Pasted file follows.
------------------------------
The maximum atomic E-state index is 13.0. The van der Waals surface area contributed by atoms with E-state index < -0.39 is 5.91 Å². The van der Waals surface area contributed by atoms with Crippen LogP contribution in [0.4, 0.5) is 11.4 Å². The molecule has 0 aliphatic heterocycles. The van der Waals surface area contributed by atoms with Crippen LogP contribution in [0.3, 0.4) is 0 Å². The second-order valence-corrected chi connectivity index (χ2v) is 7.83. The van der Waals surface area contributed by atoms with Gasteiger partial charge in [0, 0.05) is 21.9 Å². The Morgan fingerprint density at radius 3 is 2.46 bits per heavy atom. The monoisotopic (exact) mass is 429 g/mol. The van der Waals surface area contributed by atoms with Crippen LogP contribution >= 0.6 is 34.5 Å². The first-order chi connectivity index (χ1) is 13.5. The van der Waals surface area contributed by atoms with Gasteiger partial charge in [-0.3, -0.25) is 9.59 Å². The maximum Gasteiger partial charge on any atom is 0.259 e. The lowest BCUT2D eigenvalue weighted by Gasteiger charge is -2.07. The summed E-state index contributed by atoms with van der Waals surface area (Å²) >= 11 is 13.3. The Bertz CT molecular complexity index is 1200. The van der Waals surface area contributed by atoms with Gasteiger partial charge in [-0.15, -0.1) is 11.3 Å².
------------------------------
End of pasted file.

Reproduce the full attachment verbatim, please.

The maximum atomic E-state index is 13.0. The van der Waals surface area contributed by atoms with E-state index < -0.39 is 5.91 Å². The van der Waals surface area contributed by atoms with Crippen LogP contribution in [0.4, 0.5) is 11.4 Å². The molecule has 0 aliphatic heterocycles. The van der Waals surface area contributed by atoms with Crippen LogP contribution in [0.3, 0.4) is 0 Å². The second-order valence-corrected chi connectivity index (χ2v) is 7.83. The van der Waals surface area contributed by atoms with Gasteiger partial charge in [0, 0.05) is 21.9 Å². The Morgan fingerprint density at radius 3 is 2.46 bits per heavy atom. The monoisotopic (exact) mass is 429 g/mol. The van der Waals surface area contributed by atoms with Crippen LogP contribution >= 0.6 is 34.5 Å². The first-order chi connectivity index (χ1) is 13.5. The van der Waals surface area contributed by atoms with Gasteiger partial charge in [-0.3, -0.25) is 9.59 Å². The maximum Gasteiger partial charge on any atom is 0.259 e. The lowest BCUT2D eigenvalue weighted by Gasteiger charge is -2.07. The summed E-state index contributed by atoms with van der Waals surface area (Å²) >= 11 is 13.3. The Bertz CT molecular complexity index is 1200. The van der Waals surface area contributed by atoms with Gasteiger partial charge in [-0.15, -0.1) is 11.3 Å².